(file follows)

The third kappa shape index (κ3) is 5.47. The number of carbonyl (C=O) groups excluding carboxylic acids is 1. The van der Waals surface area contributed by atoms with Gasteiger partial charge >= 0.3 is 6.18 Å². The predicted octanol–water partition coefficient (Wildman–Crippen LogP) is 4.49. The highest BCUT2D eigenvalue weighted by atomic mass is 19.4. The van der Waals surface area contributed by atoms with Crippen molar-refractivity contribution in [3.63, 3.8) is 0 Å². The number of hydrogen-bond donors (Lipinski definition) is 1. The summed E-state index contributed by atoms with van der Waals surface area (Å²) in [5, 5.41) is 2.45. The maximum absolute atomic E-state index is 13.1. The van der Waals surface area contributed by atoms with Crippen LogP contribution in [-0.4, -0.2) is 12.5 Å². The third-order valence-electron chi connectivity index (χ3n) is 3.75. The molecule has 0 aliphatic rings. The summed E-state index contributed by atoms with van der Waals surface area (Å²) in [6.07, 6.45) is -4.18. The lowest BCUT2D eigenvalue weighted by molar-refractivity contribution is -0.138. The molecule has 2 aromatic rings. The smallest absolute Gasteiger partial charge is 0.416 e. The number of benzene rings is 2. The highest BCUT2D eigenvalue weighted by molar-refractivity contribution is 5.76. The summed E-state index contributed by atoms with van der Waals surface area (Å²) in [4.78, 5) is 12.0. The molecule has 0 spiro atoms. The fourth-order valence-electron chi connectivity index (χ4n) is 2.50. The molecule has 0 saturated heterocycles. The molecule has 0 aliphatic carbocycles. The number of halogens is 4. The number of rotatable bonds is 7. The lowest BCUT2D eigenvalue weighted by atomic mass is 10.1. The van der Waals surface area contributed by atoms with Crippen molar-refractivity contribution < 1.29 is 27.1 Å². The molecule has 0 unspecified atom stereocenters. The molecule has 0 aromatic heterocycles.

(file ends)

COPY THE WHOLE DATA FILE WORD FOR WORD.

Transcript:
The third kappa shape index (κ3) is 5.47. The number of carbonyl (C=O) groups excluding carboxylic acids is 1. The van der Waals surface area contributed by atoms with Gasteiger partial charge >= 0.3 is 6.18 Å². The predicted octanol–water partition coefficient (Wildman–Crippen LogP) is 4.49. The highest BCUT2D eigenvalue weighted by atomic mass is 19.4. The van der Waals surface area contributed by atoms with Crippen molar-refractivity contribution in [3.63, 3.8) is 0 Å². The number of hydrogen-bond donors (Lipinski definition) is 1. The summed E-state index contributed by atoms with van der Waals surface area (Å²) in [5, 5.41) is 2.45. The maximum absolute atomic E-state index is 13.1. The van der Waals surface area contributed by atoms with Crippen LogP contribution in [-0.4, -0.2) is 12.5 Å². The third-order valence-electron chi connectivity index (χ3n) is 3.75. The molecule has 0 aliphatic rings. The summed E-state index contributed by atoms with van der Waals surface area (Å²) in [6.07, 6.45) is -4.18. The lowest BCUT2D eigenvalue weighted by molar-refractivity contribution is -0.138. The molecule has 2 aromatic rings. The smallest absolute Gasteiger partial charge is 0.416 e. The number of benzene rings is 2. The highest BCUT2D eigenvalue weighted by molar-refractivity contribution is 5.76. The summed E-state index contributed by atoms with van der Waals surface area (Å²) in [4.78, 5) is 12.0. The molecule has 0 spiro atoms. The fourth-order valence-electron chi connectivity index (χ4n) is 2.50. The molecule has 0 saturated heterocycles. The molecule has 0 aliphatic carbocycles. The number of halogens is 4. The number of rotatable bonds is 7. The lowest BCUT2D eigenvalue weighted by atomic mass is 10.1. The van der Waals surface area contributed by atoms with Crippen molar-refractivity contribution < 1.29 is 27.1 Å². The molecule has 0 unspecified atom stereocenters. The molecule has 0 aromatic heterocycles.